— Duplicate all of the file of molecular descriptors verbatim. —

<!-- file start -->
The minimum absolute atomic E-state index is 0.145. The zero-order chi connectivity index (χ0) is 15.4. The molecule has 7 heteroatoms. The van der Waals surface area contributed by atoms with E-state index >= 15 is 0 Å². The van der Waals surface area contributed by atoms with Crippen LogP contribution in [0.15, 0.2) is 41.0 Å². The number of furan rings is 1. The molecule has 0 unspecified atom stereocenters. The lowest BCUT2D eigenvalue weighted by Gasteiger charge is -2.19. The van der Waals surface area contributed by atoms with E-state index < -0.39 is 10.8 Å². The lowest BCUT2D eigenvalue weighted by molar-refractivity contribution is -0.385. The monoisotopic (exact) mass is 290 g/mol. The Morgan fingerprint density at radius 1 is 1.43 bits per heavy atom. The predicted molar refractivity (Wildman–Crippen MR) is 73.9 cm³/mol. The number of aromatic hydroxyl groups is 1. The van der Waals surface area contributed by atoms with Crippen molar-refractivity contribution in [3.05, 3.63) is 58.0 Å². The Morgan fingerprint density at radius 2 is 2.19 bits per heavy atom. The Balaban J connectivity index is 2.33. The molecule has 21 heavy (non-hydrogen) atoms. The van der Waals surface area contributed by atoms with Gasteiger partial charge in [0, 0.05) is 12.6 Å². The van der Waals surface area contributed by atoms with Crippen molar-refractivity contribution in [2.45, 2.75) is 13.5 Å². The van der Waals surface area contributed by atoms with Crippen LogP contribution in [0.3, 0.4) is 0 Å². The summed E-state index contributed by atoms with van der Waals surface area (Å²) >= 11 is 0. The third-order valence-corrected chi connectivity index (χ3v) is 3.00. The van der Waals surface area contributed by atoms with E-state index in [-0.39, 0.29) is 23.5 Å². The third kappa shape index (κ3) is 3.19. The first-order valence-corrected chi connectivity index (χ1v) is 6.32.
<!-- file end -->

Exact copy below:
The minimum absolute atomic E-state index is 0.145. The zero-order chi connectivity index (χ0) is 15.4. The molecule has 7 heteroatoms. The van der Waals surface area contributed by atoms with E-state index >= 15 is 0 Å². The van der Waals surface area contributed by atoms with Crippen LogP contribution in [0.15, 0.2) is 41.0 Å². The number of furan rings is 1. The molecule has 0 unspecified atom stereocenters. The lowest BCUT2D eigenvalue weighted by Gasteiger charge is -2.19. The van der Waals surface area contributed by atoms with E-state index < -0.39 is 10.8 Å². The lowest BCUT2D eigenvalue weighted by molar-refractivity contribution is -0.385. The monoisotopic (exact) mass is 290 g/mol. The Morgan fingerprint density at radius 1 is 1.43 bits per heavy atom. The predicted molar refractivity (Wildman–Crippen MR) is 73.9 cm³/mol. The number of aromatic hydroxyl groups is 1. The van der Waals surface area contributed by atoms with Crippen molar-refractivity contribution in [3.05, 3.63) is 58.0 Å². The Morgan fingerprint density at radius 2 is 2.19 bits per heavy atom. The Balaban J connectivity index is 2.33. The molecule has 21 heavy (non-hydrogen) atoms. The van der Waals surface area contributed by atoms with Gasteiger partial charge in [0, 0.05) is 12.6 Å². The van der Waals surface area contributed by atoms with Crippen molar-refractivity contribution in [2.45, 2.75) is 13.5 Å². The van der Waals surface area contributed by atoms with Crippen LogP contribution in [0.3, 0.4) is 0 Å². The summed E-state index contributed by atoms with van der Waals surface area (Å²) >= 11 is 0. The third-order valence-corrected chi connectivity index (χ3v) is 3.00. The van der Waals surface area contributed by atoms with E-state index in [-0.39, 0.29) is 23.5 Å². The third kappa shape index (κ3) is 3.19. The first-order valence-corrected chi connectivity index (χ1v) is 6.32.